Nor has information warfare ever been waged on such a scale or played such an important role. Opponents striving for mass mobilisation (cyber levée en masse) communicate extensively and exert their influence through social media and channels that are difficult for a democratic state to suppress.
In view of these radical changes, Western nations must rethink the size of their armed forces and their deployment strategies. Artillery, for example, will once again play a decisive role. Land forces will also need to focus on producing mass effects by deploying more personnel, developing collaborative combat and optimising joint operations. Above all, modern armed forces will need extremely effective C4ISR (Command, Control, Communications, Computers, Intelligence, Surveillance, Reconnaissance) capabilities.
Digital technologies play a crucial role in training, with advanced simulation techniques helping personnel to learn how to use their equipment long before they are deployed in the field.
SCORPION, the key to collaborative combat
Faced with an adversary that commits acts of violence both in its immediate sphere of influence and in the very centre of Paris, the French Army must be able to adapt and to overcome these forces whatever hostile methods they employ.
SCORPION is the response to this requirement. By 2020, this programme, in which Thales is a key player, will integrate all French land force units engaged in a theatre of operations to form a single collaborative fighting system. This system of systems will use a C4ISR architecture to interconnect French Army infantry, heavy and light mechanised units, artillery, light aviation, UAVs and all related assets, enabling them to share real-time intelligence, coordinate actions accordingly and in turn achieve significantly greater effects.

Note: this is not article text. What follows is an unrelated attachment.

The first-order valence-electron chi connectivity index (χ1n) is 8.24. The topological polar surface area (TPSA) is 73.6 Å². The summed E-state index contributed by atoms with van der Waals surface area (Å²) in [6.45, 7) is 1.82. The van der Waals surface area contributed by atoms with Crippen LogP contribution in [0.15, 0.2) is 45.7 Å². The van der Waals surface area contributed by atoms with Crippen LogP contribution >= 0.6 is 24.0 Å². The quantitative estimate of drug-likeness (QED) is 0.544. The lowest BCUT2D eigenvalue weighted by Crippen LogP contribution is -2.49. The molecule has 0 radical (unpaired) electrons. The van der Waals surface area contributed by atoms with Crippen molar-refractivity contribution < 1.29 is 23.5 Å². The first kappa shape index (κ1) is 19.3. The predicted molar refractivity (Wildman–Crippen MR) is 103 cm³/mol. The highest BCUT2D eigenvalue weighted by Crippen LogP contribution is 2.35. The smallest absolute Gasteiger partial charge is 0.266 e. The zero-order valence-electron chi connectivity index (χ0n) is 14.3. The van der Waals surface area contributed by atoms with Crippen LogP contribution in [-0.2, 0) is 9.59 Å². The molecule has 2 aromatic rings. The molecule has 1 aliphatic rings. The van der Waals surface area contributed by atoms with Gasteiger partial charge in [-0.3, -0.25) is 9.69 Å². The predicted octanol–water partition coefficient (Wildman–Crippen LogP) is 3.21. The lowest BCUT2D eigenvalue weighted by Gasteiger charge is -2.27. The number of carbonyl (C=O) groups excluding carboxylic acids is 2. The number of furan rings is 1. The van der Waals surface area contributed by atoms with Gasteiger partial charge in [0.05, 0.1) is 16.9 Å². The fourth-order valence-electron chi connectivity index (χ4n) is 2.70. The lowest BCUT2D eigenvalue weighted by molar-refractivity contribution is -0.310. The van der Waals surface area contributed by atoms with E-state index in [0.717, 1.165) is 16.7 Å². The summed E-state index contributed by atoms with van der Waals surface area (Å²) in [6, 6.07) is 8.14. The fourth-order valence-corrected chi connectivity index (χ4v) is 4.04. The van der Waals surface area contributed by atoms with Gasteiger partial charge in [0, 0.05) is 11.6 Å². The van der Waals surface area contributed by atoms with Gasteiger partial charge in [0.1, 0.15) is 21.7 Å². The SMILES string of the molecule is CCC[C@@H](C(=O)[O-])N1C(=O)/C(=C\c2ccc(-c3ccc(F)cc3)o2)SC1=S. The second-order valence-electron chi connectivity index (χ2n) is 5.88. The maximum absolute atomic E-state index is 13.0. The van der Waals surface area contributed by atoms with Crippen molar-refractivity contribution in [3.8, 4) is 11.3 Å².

SCORPION will also be the nerve centre of France’s entire joint forces command and control system. It will enable all forces to form a seamless network, with the ability to deploy, evolve and dissolve as required. It will be possible to add or remove joint tactical elements and reconfigure the force as required to offer an effective response whatever the nature of the conflict.
As a result, these smaller, optimized forces — connected via Thales designed CONTACT software-defined radio systems, for example — will be able to act anywhere, swiftly and effectively, even in theatres hundreds of miles away where they had no previous footprint.
Air supremacy contested
All the studies conducted by Western strategic research institutes today are based on the hypothesis that the West will probably no longer enjoy air supremacy by the year 2030. This is partly because of the emergence or reemergence of defence industries with the capacity to export defence systems that perform as well as some of those produced in the West. How do we deal with this challenge?